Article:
Someone once said that being a salesman is either the easiest and best paid job ever or the hardest and worst paid job in the world. Whichever category you find yourself in depends, in part, on your customer. And if your customer is a lawyer, then you need to be prepared for regular periods of bread and dripping.
Let’s face it, selling anything into the legal profession is not for beginners. It is a task which Sisyphus would have regarded as thankless. Solicitors are programmed to be sceptical and immune to the grand claims of sales people. Every day legal practices are bombarded with emails and telephone calls from people trying to sell them everything from photocopy paper to the latest software innovation.
If you are trying to sell them office stationery, then all you have to do is grab their attention somehow and demonstrate why your paper is better value than the alternative offered by their current supplier. It is a relatively straightforward task (although not necessarily easy) because lawyers currently use paper and therefore understand why they need it to run their business. Introducing innovation, however, is a different ball game all together and is probably only slightly easier to sell than trying to lasso jelly with a length of cotton. It is a bit like trying to sell a motorcar to someone who is only aware of their existence from an overheard conversation in a noisy pub on a drunken night out.
Firstly, in this hypothetical, you will have to explain the concept of personal transportation and the commercial benefits associated with having access to a vehicle. You may choose to do this by comparing cars to their current mode of transport and by emphasising its convenience and the extent to which they will be able to visit more clients over a wider geographical area by having a car of their own. This is the hard part because the default position of many is that if it ain’t broke don’t fix it. In the case of business and cars, if your subject has hitherto managed to turn a decent living by visiting their clients on a bicycle and they see no immediate need to alter the status quo, they will be resistant to this type of innovation. But tell them that within the next couple of years most cycle lanes will be closed down and that the firm down the road has just invested a fleet of cars, then they will sit up and take notice.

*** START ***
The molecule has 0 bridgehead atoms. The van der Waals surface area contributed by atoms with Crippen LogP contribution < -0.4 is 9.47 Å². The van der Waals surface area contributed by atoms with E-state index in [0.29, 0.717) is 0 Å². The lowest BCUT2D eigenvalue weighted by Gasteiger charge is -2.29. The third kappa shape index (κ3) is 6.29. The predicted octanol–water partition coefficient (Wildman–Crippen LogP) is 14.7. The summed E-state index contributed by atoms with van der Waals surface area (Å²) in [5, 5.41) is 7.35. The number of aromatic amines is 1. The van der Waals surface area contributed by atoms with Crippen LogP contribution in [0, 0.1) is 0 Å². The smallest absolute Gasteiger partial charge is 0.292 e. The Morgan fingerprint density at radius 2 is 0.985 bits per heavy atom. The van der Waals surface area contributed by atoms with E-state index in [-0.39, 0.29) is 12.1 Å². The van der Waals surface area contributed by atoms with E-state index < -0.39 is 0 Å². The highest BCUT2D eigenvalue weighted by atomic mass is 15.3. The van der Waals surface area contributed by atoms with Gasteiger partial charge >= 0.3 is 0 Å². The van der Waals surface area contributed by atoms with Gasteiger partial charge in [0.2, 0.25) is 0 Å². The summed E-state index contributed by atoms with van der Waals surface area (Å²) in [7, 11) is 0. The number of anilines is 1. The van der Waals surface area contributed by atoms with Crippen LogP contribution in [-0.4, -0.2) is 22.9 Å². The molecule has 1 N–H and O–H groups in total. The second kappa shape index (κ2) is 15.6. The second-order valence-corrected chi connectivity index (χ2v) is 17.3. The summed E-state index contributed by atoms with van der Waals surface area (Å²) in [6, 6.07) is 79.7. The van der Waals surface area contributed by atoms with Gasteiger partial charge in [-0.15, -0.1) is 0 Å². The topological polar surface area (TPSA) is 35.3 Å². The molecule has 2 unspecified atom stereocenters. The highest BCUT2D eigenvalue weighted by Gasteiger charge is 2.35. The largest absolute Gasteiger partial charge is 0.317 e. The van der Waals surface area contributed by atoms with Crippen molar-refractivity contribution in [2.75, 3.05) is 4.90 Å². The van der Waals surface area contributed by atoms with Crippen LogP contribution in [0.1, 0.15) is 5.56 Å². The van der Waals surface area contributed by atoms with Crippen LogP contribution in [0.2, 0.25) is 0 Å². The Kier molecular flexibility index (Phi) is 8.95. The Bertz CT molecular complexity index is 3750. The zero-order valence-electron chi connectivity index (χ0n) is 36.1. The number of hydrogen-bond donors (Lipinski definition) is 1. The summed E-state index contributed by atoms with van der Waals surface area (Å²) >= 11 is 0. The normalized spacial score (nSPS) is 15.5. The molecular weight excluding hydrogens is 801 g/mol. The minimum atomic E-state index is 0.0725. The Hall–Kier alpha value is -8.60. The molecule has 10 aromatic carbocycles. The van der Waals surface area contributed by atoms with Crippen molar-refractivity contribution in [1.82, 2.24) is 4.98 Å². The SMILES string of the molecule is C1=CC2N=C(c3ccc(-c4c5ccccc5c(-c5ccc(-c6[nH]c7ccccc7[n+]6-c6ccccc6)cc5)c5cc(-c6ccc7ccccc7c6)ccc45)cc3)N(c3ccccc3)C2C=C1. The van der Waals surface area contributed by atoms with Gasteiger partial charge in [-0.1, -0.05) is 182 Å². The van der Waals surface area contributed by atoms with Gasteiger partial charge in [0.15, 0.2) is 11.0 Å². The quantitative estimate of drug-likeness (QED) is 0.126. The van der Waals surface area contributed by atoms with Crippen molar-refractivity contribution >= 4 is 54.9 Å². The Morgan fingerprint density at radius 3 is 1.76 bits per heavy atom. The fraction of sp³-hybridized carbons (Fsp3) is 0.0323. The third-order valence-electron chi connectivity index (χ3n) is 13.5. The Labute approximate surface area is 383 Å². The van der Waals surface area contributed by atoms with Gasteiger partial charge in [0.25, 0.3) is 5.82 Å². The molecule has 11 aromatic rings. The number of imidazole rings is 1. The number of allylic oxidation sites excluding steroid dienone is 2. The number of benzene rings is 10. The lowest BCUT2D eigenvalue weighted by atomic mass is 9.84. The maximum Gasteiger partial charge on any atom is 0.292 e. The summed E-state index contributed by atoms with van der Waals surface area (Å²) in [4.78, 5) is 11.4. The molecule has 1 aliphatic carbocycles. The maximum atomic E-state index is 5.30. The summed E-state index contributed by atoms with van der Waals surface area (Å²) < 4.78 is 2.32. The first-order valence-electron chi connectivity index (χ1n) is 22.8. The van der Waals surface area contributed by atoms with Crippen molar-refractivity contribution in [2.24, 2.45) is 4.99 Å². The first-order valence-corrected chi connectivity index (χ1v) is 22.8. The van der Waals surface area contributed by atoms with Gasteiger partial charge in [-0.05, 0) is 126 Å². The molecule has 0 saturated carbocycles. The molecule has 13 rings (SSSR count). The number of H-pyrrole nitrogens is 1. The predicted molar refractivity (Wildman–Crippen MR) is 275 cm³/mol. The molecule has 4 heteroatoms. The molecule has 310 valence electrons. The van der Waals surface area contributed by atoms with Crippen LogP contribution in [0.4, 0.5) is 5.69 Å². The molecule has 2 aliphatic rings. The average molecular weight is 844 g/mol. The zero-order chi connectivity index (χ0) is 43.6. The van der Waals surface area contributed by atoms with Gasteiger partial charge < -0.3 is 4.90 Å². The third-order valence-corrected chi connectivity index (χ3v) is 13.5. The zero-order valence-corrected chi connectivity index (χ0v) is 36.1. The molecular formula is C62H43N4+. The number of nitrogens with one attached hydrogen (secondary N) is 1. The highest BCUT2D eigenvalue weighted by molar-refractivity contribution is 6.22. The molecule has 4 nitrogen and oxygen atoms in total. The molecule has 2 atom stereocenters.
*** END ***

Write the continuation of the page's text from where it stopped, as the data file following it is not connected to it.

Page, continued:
In introducing Oratto to the legal profession, we have faced resistance from some firms who have assumed that they will continue to enjoy the success of previous years relying on traditional methods of client generation. They regard digital marketing as the preserve of the larger firms. Smaller firms rely on ‘referrals’ and ‘reputation’ to source their work. But what they are failing to grasp is that rapidly increasing numbers of clients of all types are using the web to identify and engage with suitable lawyers.
Platforms such as Oratto are word of mouth, only on a much larger, digital scale. They provide law firms with an opportunity to showcase their expertise to a much wider pool of potential clients. And don’t forget that clients are, in terms of brand loyalty, more promiscuous than at any time in recent memory. There are rapidly increasing instances of companies and individuals who, although retaining the services of well-known law firms, are turning to the web to find a better fit for themselves and their business’s needs.
And, within the next couple of years, many lawyers will look out of their office windows to see that a busy four lane motorway has replaced their beloved cycle path and it will only be then, when everyone else is speeding off into the distance, that they decide to learn to drive.